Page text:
The book Beast and Man in India by John Lockwood Kipling (father of the more famous Rudyard Kipling), which is freely available on Project Gutenberg, has the following cryptic dedication:


strange picture

What does this mean? Who are "the other three"? The other three what?


1 Answer 1


It appears to be a dedication to the author's family.

I haven't got any solid proof for this, but it's the solution I've seen put forward in a number of places, probably all ultimately deriving from J. H. McGivering, "Kipling and Son: a Successful Partnership", The Kipling Journal, December 1970, pp. 7-14. This article can be read either as a scanned PDF or in plain text at the Kipling Journal website. It's about the strong bonds within the Kipling family, especially between John Lockwood and his son Rudyard. From the very end of the article:

So much, then, for a quick look at two essentially lovable characters : the father dedicates his book


and the son never fails to show his family that gratitude and affection they so richly deserve; in fact that remark addressed to the Curator by the lama might well have been used by either Kipling to the other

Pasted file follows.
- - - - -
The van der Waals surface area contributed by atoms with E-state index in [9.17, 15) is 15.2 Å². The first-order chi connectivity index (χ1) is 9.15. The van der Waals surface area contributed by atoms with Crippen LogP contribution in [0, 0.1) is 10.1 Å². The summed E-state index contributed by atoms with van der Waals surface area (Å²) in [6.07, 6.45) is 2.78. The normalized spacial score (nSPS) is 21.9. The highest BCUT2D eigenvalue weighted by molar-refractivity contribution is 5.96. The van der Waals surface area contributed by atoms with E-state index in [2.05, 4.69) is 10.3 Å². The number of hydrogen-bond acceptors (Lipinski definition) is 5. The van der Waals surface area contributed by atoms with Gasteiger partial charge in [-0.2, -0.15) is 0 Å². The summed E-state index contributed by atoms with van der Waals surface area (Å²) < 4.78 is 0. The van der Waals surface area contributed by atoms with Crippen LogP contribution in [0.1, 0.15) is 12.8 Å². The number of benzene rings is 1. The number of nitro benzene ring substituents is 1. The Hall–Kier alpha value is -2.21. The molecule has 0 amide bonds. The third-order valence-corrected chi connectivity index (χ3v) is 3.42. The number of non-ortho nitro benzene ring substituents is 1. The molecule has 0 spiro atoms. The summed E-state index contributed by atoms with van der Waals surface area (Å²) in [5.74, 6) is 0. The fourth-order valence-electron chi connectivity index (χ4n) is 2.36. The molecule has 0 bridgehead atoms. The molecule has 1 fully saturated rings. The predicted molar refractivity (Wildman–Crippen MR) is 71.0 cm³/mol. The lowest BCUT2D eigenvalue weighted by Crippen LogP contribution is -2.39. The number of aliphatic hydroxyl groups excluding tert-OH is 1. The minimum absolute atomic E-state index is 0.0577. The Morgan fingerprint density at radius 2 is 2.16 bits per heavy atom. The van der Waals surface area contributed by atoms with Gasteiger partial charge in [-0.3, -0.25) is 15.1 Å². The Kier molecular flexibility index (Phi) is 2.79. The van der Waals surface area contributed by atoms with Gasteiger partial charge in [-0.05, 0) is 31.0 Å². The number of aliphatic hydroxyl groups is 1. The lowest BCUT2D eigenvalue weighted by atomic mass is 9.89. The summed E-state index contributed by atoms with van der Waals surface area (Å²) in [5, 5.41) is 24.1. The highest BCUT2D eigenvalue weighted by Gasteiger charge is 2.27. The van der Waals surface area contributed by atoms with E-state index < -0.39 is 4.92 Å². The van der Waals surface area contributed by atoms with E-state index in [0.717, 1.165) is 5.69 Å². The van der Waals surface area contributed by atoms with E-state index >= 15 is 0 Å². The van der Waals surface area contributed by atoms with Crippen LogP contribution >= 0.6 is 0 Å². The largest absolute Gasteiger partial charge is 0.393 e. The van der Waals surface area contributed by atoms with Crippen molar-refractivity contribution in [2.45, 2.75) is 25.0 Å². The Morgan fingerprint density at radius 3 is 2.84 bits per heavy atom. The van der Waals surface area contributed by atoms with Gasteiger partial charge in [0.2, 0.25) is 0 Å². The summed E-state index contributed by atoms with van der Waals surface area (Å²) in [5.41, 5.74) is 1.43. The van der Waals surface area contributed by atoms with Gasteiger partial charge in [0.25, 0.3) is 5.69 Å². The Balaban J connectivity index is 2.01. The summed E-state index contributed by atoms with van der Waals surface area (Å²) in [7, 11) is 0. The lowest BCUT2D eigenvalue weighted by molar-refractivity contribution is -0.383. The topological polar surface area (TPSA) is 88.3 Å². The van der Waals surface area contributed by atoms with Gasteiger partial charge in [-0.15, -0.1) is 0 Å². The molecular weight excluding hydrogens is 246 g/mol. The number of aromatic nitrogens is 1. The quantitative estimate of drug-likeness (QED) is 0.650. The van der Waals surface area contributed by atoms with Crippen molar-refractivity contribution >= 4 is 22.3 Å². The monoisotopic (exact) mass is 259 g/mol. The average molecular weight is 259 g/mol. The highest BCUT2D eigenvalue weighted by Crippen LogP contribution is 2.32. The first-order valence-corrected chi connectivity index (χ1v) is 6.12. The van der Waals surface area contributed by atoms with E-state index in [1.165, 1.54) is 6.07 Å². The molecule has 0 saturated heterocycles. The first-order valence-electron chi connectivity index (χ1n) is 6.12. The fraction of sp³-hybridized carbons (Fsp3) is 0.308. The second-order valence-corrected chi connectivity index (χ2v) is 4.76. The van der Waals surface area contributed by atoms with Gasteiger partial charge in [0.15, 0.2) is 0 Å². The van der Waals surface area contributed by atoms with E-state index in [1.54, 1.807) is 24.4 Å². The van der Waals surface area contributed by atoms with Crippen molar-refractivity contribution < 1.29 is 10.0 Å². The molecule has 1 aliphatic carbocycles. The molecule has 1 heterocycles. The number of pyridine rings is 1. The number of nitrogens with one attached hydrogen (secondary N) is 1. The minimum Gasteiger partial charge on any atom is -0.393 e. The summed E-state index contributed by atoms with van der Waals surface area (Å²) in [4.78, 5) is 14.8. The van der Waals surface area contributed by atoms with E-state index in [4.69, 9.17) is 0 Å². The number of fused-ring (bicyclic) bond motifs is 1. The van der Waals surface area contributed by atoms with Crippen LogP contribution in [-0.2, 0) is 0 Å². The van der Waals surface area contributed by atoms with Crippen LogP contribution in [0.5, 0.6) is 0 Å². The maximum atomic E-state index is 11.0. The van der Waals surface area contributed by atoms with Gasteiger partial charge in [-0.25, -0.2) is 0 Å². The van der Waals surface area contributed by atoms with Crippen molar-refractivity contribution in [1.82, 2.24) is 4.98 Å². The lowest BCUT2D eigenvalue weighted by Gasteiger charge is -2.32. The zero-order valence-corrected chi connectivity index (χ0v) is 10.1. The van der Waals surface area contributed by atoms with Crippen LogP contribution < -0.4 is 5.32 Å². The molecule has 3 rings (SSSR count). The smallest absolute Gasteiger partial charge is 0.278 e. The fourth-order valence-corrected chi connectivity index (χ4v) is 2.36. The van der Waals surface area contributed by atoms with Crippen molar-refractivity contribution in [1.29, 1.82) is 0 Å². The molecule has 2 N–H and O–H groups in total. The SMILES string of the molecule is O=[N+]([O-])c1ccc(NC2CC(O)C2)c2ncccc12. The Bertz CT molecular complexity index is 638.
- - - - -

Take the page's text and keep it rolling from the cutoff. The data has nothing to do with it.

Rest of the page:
"We be craftsmen together, thou and I".

This piece was also delivered as a talk at the Discussion Meeting of the Kipling Society on 15 July 1970, where apparently it inspired many questions some of which remained unanswered.

In a response to a question emailed to a Rudyard Kipling mailing list earlier this year, John Radcliffe said:

Surely the ‘other three’ members of the Kiplings’ family square, which consisted of Alice, Rudyard, Trix, and Lockwood.

This conclusion was further supported by Mary Hamer, who said:

Agreed. Bearing in mind also that Christmas number they put together, published as ‘Quartette’.

(Both Mary Hamer and John Radcliffe are officers in the Kipling Society.) Brian Harris, the querent in this email thread, also posted his findings on Quora.

The phrase "family square" was indeed used a lot for the four members of the Kipling family - you can find a lot of results online by searching the web for kipling "family square" - so it seems reasonable that John Lockwood's dedication was, as many are, to his family.

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